George Milton fears that his long-time friend and travelling companion, Lennie Small, will one day get them both into deep trouble. In fact this has already happened on previous occasions prior to the start of the novel, but the worst incident occurs near the end of the story, when Lennie ends up killing Curley's wife purely by accident.
The trouble is that Lennie is both mentally backward and physically very strong. He is not aware of his own great strength; he cannot control it. He kills Curley's wife most inadvertently by snapping her neck after she invited him to stroke her hair, to feel its softness. He just likes to pet soft things, by his own admission, but he ends up petting too hard. Earlier in the story he accidentally kills his pet puppy in the same way. George also remembers how they were recently chased out of town after Lennie tried to pet a girl's dress; she thought he was trying to rape her. In the incident with Curley's wife, he gets confused when she tells him that he's messing her hair up; instead of letting go, he just hangs on and ends up shaking her to death. But the story makes quite clear that he never meant to hurt her at all.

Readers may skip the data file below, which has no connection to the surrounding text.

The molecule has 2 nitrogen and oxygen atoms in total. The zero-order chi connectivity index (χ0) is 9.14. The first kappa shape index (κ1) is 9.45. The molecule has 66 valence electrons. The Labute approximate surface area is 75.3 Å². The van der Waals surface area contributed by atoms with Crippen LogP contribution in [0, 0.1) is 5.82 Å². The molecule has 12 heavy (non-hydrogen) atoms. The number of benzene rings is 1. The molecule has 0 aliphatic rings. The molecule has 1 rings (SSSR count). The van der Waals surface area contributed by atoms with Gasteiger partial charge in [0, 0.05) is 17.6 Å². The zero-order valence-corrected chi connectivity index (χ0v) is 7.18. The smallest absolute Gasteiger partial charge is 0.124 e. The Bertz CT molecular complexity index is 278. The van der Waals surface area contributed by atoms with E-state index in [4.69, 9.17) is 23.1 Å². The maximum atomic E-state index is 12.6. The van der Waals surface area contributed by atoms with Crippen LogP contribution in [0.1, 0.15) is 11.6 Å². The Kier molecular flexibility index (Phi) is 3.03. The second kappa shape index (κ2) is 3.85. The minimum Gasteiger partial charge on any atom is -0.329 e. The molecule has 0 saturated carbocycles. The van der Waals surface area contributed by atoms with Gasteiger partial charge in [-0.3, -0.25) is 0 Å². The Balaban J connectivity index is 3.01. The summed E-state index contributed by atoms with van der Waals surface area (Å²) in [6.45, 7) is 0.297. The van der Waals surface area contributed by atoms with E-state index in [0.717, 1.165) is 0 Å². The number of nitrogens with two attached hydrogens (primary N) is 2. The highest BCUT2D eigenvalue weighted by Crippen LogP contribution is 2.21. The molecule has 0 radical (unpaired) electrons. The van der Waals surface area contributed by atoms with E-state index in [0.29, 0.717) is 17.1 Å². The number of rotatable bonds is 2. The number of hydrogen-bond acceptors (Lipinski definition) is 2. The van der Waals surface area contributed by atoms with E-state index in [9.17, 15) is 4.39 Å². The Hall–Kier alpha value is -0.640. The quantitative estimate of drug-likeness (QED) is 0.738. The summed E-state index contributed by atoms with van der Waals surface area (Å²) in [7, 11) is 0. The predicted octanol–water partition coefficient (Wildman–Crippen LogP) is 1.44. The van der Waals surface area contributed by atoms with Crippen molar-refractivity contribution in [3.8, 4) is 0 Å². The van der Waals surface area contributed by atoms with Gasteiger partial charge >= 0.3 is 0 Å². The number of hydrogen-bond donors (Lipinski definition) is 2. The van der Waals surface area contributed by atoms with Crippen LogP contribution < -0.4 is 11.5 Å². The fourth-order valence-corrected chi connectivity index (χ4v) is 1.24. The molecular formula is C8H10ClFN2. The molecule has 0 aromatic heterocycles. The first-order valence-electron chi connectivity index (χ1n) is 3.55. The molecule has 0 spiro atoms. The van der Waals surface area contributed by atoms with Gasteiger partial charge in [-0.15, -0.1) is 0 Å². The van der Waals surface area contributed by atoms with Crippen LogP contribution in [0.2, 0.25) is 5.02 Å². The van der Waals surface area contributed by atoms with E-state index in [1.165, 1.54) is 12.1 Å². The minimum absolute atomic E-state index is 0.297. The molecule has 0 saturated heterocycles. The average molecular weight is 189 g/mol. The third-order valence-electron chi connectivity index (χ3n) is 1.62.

George is always worried about the prospect of Lennie getting into trouble, but he never leaves him. On the contrary, he is the more resolved to protect him, because, as he says to him: 'Somebody'd shoot you for a coyote if you was by yourself.' Lennie simply wouldn't be able to survive on his own; he needs George. But George needs him too; he is a good-hearted, affectionate friend. Their friendship is something of a wonder to the other itinerant ranch workers who generally travel alone. But Lennie and George are the exception, and because they have each other, they do not suffer from the same degree of loneliness that other migratory workers do.
In spite of everything, then, George sticks by Lennie. When finally Lennie is being hunted down for the murder of Curley's wife, George shoots him in an act of compassion, to prevent him being lynched or incarcerated.